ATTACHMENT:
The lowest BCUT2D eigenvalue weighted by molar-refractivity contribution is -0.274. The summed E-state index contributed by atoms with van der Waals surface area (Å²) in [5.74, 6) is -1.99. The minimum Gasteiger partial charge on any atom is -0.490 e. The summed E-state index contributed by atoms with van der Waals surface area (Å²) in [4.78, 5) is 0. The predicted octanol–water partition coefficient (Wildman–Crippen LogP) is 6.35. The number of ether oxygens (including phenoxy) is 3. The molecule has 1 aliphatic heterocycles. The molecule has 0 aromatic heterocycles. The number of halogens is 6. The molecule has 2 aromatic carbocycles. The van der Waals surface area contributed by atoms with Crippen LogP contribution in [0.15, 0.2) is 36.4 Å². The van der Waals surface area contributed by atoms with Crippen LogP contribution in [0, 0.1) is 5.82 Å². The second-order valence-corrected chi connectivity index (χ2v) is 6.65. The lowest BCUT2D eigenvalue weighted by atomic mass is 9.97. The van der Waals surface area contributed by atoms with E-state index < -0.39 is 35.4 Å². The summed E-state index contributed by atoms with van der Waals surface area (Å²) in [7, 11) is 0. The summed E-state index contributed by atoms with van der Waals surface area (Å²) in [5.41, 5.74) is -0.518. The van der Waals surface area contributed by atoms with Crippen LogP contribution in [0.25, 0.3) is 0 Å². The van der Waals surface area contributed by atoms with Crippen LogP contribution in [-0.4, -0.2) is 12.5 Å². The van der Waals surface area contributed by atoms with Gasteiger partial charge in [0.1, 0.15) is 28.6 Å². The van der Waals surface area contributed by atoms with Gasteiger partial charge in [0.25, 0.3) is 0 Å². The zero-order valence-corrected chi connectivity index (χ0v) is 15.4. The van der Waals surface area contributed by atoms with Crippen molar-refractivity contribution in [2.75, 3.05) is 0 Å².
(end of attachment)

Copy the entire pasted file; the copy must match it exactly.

The lowest BCUT2D eigenvalue weighted by molar-refractivity contribution is -0.274. The summed E-state index contributed by atoms with van der Waals surface area (Å²) in [5.74, 6) is -1.99. The minimum Gasteiger partial charge on any atom is -0.490 e. The summed E-state index contributed by atoms with van der Waals surface area (Å²) in [4.78, 5) is 0. The predicted octanol–water partition coefficient (Wildman–Crippen LogP) is 6.35. The number of ether oxygens (including phenoxy) is 3. The molecule has 1 aliphatic heterocycles. The molecule has 0 aromatic heterocycles. The number of halogens is 6. The molecule has 2 aromatic carbocycles. The van der Waals surface area contributed by atoms with Crippen LogP contribution in [0.15, 0.2) is 36.4 Å². The van der Waals surface area contributed by atoms with Crippen LogP contribution in [0, 0.1) is 5.82 Å². The second-order valence-corrected chi connectivity index (χ2v) is 6.65. The lowest BCUT2D eigenvalue weighted by atomic mass is 9.97. The van der Waals surface area contributed by atoms with E-state index < -0.39 is 35.4 Å². The summed E-state index contributed by atoms with van der Waals surface area (Å²) in [7, 11) is 0. The summed E-state index contributed by atoms with van der Waals surface area (Å²) in [5.41, 5.74) is -0.518. The van der Waals surface area contributed by atoms with Crippen LogP contribution in [0.25, 0.3) is 0 Å². The van der Waals surface area contributed by atoms with Crippen LogP contribution in [-0.4, -0.2) is 12.5 Å². The van der Waals surface area contributed by atoms with Gasteiger partial charge in [0.1, 0.15) is 28.6 Å². The van der Waals surface area contributed by atoms with Gasteiger partial charge in [0.25, 0.3) is 0 Å². The zero-order valence-corrected chi connectivity index (χ0v) is 15.4. The van der Waals surface area contributed by atoms with Crippen molar-refractivity contribution in [2.75, 3.05) is 0 Å².